Gonsalvo took the note to the man’s wife, and she laughed when she read it. “Give him as much gold as will balance with the note I send you,” said the message. Gonsalvo told her he thought she ought to obey her husband, so she got out the scales and ut the paper in one balance. Then she put a tiny coin in the other balance, and another, and another – the paper still outweighed her gold – and she kept adding. There was a sizeable pile of coins before the balance with the paper in it swung upwards.
Gonsalvo died about 1259, after prophesying the day of his death and promising his friends that he would still be able to help them after death. Pilgrimages began soon, and a series of miracles indicated that something should be done about his beatification. Forty years after his death he appeared to several people who were apprehensively watching a flood on the river. The water had arisen to a dangerous level, just below the bridge, when they saw a tree floating towards the bridge, and Gonsalvo was balancing capably on its rolling balk. The friar carefully guided the tree under the bridge, preserving the bridge from damage, and then disappeared (Benedictines, Dorcy).
Saint Gundisalvus is generally shown as a Dominican between two Franciscans (SS Francis and Bernardino. The Christ-child, holding an orb, showers light upon him. He holds monastery in his hands. At times he may be shown giving food to beggars (Roeder). He is venerated in Braga, Portugal, and Amarante (Roeder).
Igreja de São Gonçalo
Praça da República (Largo de São Gonçalo) 3, 4600-038 Amarante, Portugal
The feast of Saint Gundisalvus of Amarante and it's cakes....
The cakes are known as “Bolos de São Gonçalo” (Saint Gonçalo cakes) and they’re the object of a long-standing fertility ritual. Forget the bunches of red roses: Amarante townsfolk prefer to exchange cakes shaped like ______ as a (none-too-subtle) token of their affections. The pastries can also be bought by or gifted to single women as a love-life good luck charm. In a way the cakes are an offering to the revered saint; an edible prayer petitioning unity, fertility, and fidelity.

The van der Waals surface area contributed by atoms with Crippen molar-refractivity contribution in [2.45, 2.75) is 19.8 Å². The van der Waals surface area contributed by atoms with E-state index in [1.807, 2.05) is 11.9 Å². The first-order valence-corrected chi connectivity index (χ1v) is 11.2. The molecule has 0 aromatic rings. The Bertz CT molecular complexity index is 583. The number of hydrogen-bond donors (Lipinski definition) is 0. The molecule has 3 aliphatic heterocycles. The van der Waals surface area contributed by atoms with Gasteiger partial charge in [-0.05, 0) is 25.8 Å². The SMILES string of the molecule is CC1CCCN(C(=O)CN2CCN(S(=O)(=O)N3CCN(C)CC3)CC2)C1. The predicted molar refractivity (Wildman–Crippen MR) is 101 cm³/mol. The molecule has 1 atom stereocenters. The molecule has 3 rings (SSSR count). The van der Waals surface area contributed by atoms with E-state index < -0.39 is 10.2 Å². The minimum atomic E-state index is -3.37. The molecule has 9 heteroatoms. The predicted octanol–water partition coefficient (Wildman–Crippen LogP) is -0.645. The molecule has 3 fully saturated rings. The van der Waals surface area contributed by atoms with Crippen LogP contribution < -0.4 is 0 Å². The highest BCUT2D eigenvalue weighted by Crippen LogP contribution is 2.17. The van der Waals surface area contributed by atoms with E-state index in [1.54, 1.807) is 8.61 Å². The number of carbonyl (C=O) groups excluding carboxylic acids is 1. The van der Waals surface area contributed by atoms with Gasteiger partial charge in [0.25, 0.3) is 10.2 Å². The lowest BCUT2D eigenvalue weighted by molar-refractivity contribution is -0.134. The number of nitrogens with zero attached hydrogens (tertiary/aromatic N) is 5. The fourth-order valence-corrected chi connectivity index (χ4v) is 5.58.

Exactly how the tradition originated is a mystery. São Gonçalo himself was a Roman Catholic priest who lived and died in Amarante in the 13th century. Cast out of his parish by his progressive (and rather unfriendly) nephew, Gonçalo joined the Dominican Order and lived the rest of this life as a hermit. As such, there’s little known about him that could explain his link to romance and fertility.
It’s probable that the tradition stems from pre-Christian times. Indigenous practices were so deeply rooted during the time Christianity spread across Europe that it was far easier to absorb, rather than change or eradicate, them. Since this symbols were frequently used in indigenous fertility rituals, it’s easy to imagine the cakes as a direct descendant of those ancient rites which were, somewhere along the line, linked to São Gonçalo as a way of bringing them into Christendom.
The São Gonçalo festival is ever evolving. During the first weekend in June and on January 10, the town bursts to life with a calendar of activities that oscillates between the cheerfully modern and the deeply religious. DJs blast dance music into the streets. Intricate flower arrangements are laid at the feet of saints on religious floats. Carnival rides fling their technicolor arms into the night. Church bells call the townsfolk to a solemn Sunday mass service.
Even the cakes are evolving. There are those sold by street vendors that are anatomically correct shape and up to a meter in length. Then there are bakeries transforming the tradition into something softer, more subtle, more delectable. Some of their versions have cream fillings or come in miniature size. Capitalizing on the uniqueness of the tradition, they now produce the cakes outside the dates of the festival, too.
The cake tradition is, above all, resilient. It’s thought that during the Portuguese dictatorship, which began in 1926, the cakes were deemed obscene and against public morals. They were quickly outlawed. The people of Amarante, unwilling to give up a tradition so integral to their identity, continued to secretly make and exchange the sweets behind closed doors. When the dictatorship fell in the revolution of 1974, the cakes were once again free to stand proudly in street vendors’ carts. There they remain to this day.